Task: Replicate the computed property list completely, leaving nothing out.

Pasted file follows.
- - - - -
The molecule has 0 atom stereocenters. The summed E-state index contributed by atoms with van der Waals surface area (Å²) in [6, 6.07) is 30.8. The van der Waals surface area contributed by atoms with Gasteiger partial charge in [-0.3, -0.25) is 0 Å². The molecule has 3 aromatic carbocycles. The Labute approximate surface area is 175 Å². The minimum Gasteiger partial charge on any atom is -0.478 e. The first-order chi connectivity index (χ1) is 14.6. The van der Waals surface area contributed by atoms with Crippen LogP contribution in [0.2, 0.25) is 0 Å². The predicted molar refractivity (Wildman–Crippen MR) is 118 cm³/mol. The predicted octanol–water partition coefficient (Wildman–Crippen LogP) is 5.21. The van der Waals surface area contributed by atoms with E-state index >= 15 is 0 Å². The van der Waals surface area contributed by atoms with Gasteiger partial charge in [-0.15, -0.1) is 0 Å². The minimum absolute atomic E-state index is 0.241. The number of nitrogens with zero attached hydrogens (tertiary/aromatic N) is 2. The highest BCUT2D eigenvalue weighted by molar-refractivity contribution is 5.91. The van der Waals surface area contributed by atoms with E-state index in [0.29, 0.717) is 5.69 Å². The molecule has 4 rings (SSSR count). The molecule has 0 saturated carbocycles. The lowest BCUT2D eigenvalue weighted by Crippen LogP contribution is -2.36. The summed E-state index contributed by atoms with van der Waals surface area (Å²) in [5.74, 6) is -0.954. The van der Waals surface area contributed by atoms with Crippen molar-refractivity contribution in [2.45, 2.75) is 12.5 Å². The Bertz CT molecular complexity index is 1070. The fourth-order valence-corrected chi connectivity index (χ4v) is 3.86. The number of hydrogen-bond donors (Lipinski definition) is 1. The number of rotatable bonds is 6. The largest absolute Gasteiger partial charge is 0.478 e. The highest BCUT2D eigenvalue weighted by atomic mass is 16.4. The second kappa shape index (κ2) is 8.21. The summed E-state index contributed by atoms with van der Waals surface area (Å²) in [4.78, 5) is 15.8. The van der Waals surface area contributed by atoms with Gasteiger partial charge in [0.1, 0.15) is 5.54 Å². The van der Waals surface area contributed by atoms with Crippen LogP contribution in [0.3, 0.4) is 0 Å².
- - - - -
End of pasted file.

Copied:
The molecule has 0 atom stereocenters. The summed E-state index contributed by atoms with van der Waals surface area (Å²) in [6, 6.07) is 30.8. The van der Waals surface area contributed by atoms with Gasteiger partial charge in [-0.3, -0.25) is 0 Å². The molecule has 3 aromatic carbocycles. The Labute approximate surface area is 175 Å². The minimum Gasteiger partial charge on any atom is -0.478 e. The first-order chi connectivity index (χ1) is 14.6. The van der Waals surface area contributed by atoms with Crippen LogP contribution in [0.2, 0.25) is 0 Å². The predicted molar refractivity (Wildman–Crippen MR) is 118 cm³/mol. The predicted octanol–water partition coefficient (Wildman–Crippen LogP) is 5.21. The van der Waals surface area contributed by atoms with E-state index >= 15 is 0 Å². The van der Waals surface area contributed by atoms with Gasteiger partial charge in [-0.15, -0.1) is 0 Å². The minimum absolute atomic E-state index is 0.241. The number of nitrogens with zero attached hydrogens (tertiary/aromatic N) is 2. The highest BCUT2D eigenvalue weighted by molar-refractivity contribution is 5.91. The van der Waals surface area contributed by atoms with E-state index in [0.29, 0.717) is 5.69 Å². The molecule has 4 rings (SSSR count). The molecule has 0 saturated carbocycles. The lowest BCUT2D eigenvalue weighted by Crippen LogP contribution is -2.36. The summed E-state index contributed by atoms with van der Waals surface area (Å²) in [5.74, 6) is -0.954. The van der Waals surface area contributed by atoms with Crippen molar-refractivity contribution in [2.45, 2.75) is 12.5 Å². The Bertz CT molecular complexity index is 1070. The fourth-order valence-corrected chi connectivity index (χ4v) is 3.86. The number of hydrogen-bond donors (Lipinski definition) is 1. The number of rotatable bonds is 6. The largest absolute Gasteiger partial charge is 0.478 e. The highest BCUT2D eigenvalue weighted by atomic mass is 16.4. The second kappa shape index (κ2) is 8.21. The summed E-state index contributed by atoms with van der Waals surface area (Å²) in [4.78, 5) is 15.8. The van der Waals surface area contributed by atoms with Gasteiger partial charge in [0.1, 0.15) is 5.54 Å². The van der Waals surface area contributed by atoms with Crippen LogP contribution in [0.3, 0.4) is 0 Å².